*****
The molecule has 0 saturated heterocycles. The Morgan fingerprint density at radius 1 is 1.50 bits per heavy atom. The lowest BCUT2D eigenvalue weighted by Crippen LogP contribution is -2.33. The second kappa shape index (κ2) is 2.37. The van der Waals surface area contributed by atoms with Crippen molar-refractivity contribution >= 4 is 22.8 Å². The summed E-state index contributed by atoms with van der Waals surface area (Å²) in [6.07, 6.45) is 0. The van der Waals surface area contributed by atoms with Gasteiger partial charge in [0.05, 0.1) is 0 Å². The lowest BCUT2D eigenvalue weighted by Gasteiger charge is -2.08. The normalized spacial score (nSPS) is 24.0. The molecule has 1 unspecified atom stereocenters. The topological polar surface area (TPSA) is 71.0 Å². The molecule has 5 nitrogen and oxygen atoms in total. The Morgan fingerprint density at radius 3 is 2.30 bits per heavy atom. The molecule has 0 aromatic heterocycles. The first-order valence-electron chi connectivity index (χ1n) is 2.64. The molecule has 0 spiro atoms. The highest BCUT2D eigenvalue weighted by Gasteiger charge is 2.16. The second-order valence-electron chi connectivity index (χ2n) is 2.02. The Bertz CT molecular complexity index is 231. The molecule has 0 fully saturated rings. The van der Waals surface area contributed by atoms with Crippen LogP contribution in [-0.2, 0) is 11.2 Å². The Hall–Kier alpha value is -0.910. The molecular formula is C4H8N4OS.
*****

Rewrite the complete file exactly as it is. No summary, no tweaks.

The molecule has 0 saturated heterocycles. The Morgan fingerprint density at radius 1 is 1.50 bits per heavy atom. The lowest BCUT2D eigenvalue weighted by Crippen LogP contribution is -2.33. The second kappa shape index (κ2) is 2.37. The van der Waals surface area contributed by atoms with Crippen molar-refractivity contribution >= 4 is 22.8 Å². The summed E-state index contributed by atoms with van der Waals surface area (Å²) in [6.07, 6.45) is 0. The van der Waals surface area contributed by atoms with Gasteiger partial charge in [0.05, 0.1) is 0 Å². The lowest BCUT2D eigenvalue weighted by Gasteiger charge is -2.08. The normalized spacial score (nSPS) is 24.0. The molecule has 1 unspecified atom stereocenters. The topological polar surface area (TPSA) is 71.0 Å². The molecule has 5 nitrogen and oxygen atoms in total. The Morgan fingerprint density at radius 3 is 2.30 bits per heavy atom. The molecule has 0 aromatic heterocycles. The first-order valence-electron chi connectivity index (χ1n) is 2.64. The molecule has 0 spiro atoms. The highest BCUT2D eigenvalue weighted by Gasteiger charge is 2.16. The second-order valence-electron chi connectivity index (χ2n) is 2.02. The Bertz CT molecular complexity index is 231. The molecule has 0 fully saturated rings. The van der Waals surface area contributed by atoms with Crippen LogP contribution in [-0.2, 0) is 11.2 Å². The Hall–Kier alpha value is -0.910. The molecular formula is C4H8N4OS.